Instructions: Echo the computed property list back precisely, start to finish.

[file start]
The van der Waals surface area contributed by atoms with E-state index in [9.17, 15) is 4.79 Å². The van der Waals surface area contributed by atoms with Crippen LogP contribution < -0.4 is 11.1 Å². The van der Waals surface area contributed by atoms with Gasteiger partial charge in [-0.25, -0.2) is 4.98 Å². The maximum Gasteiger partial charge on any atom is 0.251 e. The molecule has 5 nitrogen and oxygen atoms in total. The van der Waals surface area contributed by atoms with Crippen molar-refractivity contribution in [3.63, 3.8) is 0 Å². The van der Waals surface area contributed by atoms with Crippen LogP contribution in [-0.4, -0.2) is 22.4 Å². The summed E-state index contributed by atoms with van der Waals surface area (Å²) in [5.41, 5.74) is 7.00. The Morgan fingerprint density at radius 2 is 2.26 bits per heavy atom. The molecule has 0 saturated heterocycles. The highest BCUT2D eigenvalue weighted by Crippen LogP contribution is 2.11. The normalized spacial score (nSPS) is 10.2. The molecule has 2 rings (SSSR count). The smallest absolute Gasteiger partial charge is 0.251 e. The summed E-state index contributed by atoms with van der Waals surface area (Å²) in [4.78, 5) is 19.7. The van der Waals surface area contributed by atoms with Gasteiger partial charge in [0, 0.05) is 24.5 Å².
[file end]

The van der Waals surface area contributed by atoms with E-state index in [9.17, 15) is 4.79 Å². The van der Waals surface area contributed by atoms with Crippen LogP contribution < -0.4 is 11.1 Å². The van der Waals surface area contributed by atoms with Gasteiger partial charge in [-0.25, -0.2) is 4.98 Å². The maximum Gasteiger partial charge on any atom is 0.251 e. The molecule has 5 nitrogen and oxygen atoms in total. The van der Waals surface area contributed by atoms with Crippen molar-refractivity contribution in [3.63, 3.8) is 0 Å². The van der Waals surface area contributed by atoms with Crippen LogP contribution in [-0.4, -0.2) is 22.4 Å². The summed E-state index contributed by atoms with van der Waals surface area (Å²) in [5.41, 5.74) is 7.00. The Morgan fingerprint density at radius 2 is 2.26 bits per heavy atom. The molecule has 0 saturated heterocycles. The highest BCUT2D eigenvalue weighted by Crippen LogP contribution is 2.11. The normalized spacial score (nSPS) is 10.2. The molecule has 2 rings (SSSR count). The smallest absolute Gasteiger partial charge is 0.251 e. The summed E-state index contributed by atoms with van der Waals surface area (Å²) in [4.78, 5) is 19.7. The van der Waals surface area contributed by atoms with Gasteiger partial charge in [0, 0.05) is 24.5 Å².